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People with sleep apnea stop breathing for short periods of time while they are asleep. They usually don't wake up completely when this happens, but in the morning they feel exhausted and continue to feel sleepy during the day.
There are two types of sleep apnea. Obstructive sleep apnea is the most common and is caused when your throat muscles relax, blocking your airway. The other type, central sleep apnea, is caused when your brain doesn’t send the right signals to the muscles that control your breathing. Some people have a combination of the two types, called complex sleep apnea.
Sleep apnea is a potentially serious condition and should be treated.
Signs and Symptoms
The symptoms of sleep apnea include:
What Causes It?
Sleep apnea can be caused by a blocked upper airway (called obstructive apnea), by your brain not signaling your lungs to breathe (central apnea), or by a combination of these two problems.
Many physical conditions, such as being overweight, or having large tonsils and adenoids, can cause sleep apnea. Sleep apnea is also linked to medical conditions, such as high blood pressure and diabetes. The typical person with sleep apnea is an overweight, middle-aged man with allergies. But apnea can happen at any age, and in women as well. Sometimes drugs, such as alcohol, sleeping pills, or heart medications, can trigger apnea. It can also be inherited.
What to Expect at Your Provider's Office
People with sleep apnea often go to the doctor because they feel tired all the time or because their partner complains about their snoring. Your health care provider will check your weight and blood pressure and ask about allergies. You may get a device to check your oxygen levels while you sleep. Your health care provider may also refer you to a sleep clinic for overnight testing. Sometimes, your doctor may request X-rays, computed tomography scans (CTs), or magnetic resonance imaging scans (MRIs) to see what may be blocking your airway.
Treatment depends on what is blocking your airway, how severe your sleep apnea is, and other conditions or medical problems you may have.
The most effective treatment is continuous positive airway pressure (CPAP). CPAP uses a machine and mask to blow air through your airway to keep it open.
Wearing some dental appliances may help by pushing the lower jaw forward, keeping the tongue from blocking the airway, or a combination of both. These may be uncomfortable until you get used to them.
In severe cases, surgery may be needed, but often sleep apnea can be managed with CPAP and lifestyle changes, like losing weight.
The following lifestyle changes may help obstructive apnea:
There is no drug that completely treats sleep apnea. Some of the drugs used in combination with CPAP include:
Medications used to treat central apnea:
Medications used to treat obstructive apnea:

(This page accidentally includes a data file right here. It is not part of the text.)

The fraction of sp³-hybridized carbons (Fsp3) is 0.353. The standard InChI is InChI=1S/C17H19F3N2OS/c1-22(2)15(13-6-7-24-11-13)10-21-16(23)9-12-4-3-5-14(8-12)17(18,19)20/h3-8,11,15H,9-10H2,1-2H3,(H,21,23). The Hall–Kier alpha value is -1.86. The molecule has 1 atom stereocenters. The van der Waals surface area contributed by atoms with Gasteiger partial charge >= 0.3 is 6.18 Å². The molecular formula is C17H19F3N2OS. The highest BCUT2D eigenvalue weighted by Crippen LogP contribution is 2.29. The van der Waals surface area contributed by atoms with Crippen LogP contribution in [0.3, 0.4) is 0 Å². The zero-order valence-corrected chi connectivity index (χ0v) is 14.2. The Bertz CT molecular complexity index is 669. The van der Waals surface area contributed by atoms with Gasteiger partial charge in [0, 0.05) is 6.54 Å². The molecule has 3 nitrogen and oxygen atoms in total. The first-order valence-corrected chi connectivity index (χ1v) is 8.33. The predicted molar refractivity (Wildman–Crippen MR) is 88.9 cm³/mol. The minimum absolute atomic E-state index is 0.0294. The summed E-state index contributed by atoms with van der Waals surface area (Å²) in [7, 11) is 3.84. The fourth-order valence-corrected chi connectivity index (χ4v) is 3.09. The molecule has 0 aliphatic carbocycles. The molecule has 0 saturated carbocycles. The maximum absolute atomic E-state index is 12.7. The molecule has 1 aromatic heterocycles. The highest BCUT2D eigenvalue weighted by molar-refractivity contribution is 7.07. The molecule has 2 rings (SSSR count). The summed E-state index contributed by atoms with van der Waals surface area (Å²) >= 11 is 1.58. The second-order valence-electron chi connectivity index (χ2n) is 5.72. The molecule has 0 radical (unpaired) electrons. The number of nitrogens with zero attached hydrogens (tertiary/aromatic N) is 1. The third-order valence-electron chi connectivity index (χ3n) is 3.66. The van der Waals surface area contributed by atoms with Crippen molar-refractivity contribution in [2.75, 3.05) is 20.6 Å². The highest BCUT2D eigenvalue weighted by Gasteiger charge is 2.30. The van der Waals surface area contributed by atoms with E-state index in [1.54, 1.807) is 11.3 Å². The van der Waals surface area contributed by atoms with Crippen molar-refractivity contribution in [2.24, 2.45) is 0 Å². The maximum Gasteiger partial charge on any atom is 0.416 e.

Complementary and Alternative Therapies
Alternative therapies may help treat sleep apnea caused by allergies. Homeopathy and nutrition are most likely to have a positive effect. While some manufacturers promote supplements for weight loss, none of these products have been proven to work as well as eating less and exercising more.
Nutrition and Supplements
Few studies have examined the effectiveness of specific homeopathic remedies, though it may be helpful as a supportive therapy. Professional homeopaths, however, may recommend one or more of the following treatments for sleep apnea based on their knowledge and clinical experience. Before prescribing a remedy, homeopaths take into account a person's constitutional type -- your physical, emotional, and intellectual makeup. An experienced homeopath assesses all of these factors when determining the most appropriate remedy for a particular individual.
Some evidence suggests that a type of acupuncture called auriculotherapy acupoint pressure may help treat sleep apnea.
Sleep apnea is a serious condition that can cause fatal heart problems, so it's crucial to stick with your treatment plan. If you are using a mask and ventilator equipment, be sure to take care of them. If they are uncomfortable, talk to your doctor so they can be adjusted.
Keep in contact with your health care provider or sleep clinic to make sure your treatment is working.
If you are pregnant, you may have nasal congestion that makes you snore in a way that people with apnea do. However, this is not the same as sleep apnea. If you have apnea and become pregnant, be sure to continue your treatment so that your condition will not affect your baby.
People who have had a stroke and who have obstructive sleep apnea have a higher risk of early death.
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Review Date: 4/9/2012
Reviewed By: Steven D. Ehrlich, NMD, Solutions Acupuncture, a private practice specializing in complementary and alternative medicine, Phoenix, AZ. Review provided by VeriMed Healthcare Network.
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